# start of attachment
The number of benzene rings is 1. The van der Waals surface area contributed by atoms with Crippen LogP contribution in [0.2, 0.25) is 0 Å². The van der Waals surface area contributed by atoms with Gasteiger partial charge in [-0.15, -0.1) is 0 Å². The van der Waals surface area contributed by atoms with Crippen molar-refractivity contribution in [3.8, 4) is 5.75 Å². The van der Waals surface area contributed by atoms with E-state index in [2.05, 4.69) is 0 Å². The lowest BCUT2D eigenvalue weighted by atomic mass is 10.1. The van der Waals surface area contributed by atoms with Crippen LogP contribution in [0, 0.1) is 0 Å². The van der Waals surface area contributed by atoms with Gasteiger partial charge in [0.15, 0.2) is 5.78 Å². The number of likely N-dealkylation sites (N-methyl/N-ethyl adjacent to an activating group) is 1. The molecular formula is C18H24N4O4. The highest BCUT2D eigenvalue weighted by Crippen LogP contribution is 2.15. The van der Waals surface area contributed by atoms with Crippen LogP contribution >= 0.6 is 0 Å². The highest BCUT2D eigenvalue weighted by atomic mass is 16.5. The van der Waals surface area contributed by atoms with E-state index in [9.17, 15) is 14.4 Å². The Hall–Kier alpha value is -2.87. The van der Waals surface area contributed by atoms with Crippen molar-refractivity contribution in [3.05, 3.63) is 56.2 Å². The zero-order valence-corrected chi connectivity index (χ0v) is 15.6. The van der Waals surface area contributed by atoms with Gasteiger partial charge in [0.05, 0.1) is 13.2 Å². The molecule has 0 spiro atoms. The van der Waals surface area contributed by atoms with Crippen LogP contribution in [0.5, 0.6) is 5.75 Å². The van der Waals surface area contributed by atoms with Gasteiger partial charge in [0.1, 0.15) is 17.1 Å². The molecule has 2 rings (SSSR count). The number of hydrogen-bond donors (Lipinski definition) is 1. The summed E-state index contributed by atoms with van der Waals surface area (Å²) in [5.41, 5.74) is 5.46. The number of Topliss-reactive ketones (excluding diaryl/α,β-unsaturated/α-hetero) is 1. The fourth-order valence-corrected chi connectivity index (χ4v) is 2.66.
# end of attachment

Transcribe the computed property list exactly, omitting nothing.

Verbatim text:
The number of benzene rings is 1. The van der Waals surface area contributed by atoms with Crippen LogP contribution in [0.2, 0.25) is 0 Å². The van der Waals surface area contributed by atoms with Gasteiger partial charge in [-0.15, -0.1) is 0 Å². The van der Waals surface area contributed by atoms with Crippen molar-refractivity contribution in [3.8, 4) is 5.75 Å². The van der Waals surface area contributed by atoms with E-state index in [2.05, 4.69) is 0 Å². The lowest BCUT2D eigenvalue weighted by atomic mass is 10.1. The van der Waals surface area contributed by atoms with Crippen LogP contribution in [0, 0.1) is 0 Å². The van der Waals surface area contributed by atoms with Gasteiger partial charge in [0.15, 0.2) is 5.78 Å². The number of likely N-dealkylation sites (N-methyl/N-ethyl adjacent to an activating group) is 1. The molecular formula is C18H24N4O4. The highest BCUT2D eigenvalue weighted by Crippen LogP contribution is 2.15. The van der Waals surface area contributed by atoms with Crippen LogP contribution >= 0.6 is 0 Å². The highest BCUT2D eigenvalue weighted by atomic mass is 16.5. The van der Waals surface area contributed by atoms with E-state index in [9.17, 15) is 14.4 Å². The Hall–Kier alpha value is -2.87. The van der Waals surface area contributed by atoms with Crippen molar-refractivity contribution in [3.05, 3.63) is 56.2 Å². The zero-order valence-corrected chi connectivity index (χ0v) is 15.6. The van der Waals surface area contributed by atoms with Gasteiger partial charge in [0.05, 0.1) is 13.2 Å². The molecule has 0 spiro atoms. The van der Waals surface area contributed by atoms with Crippen LogP contribution in [0.5, 0.6) is 5.75 Å². The van der Waals surface area contributed by atoms with Gasteiger partial charge in [0.1, 0.15) is 17.1 Å². The molecule has 2 rings (SSSR count). The number of hydrogen-bond donors (Lipinski definition) is 1. The summed E-state index contributed by atoms with van der Waals surface area (Å²) in [5.41, 5.74) is 5.46. The number of Topliss-reactive ketones (excluding diaryl/α,β-unsaturated/α-hetero) is 1. The fourth-order valence-corrected chi connectivity index (χ4v) is 2.66.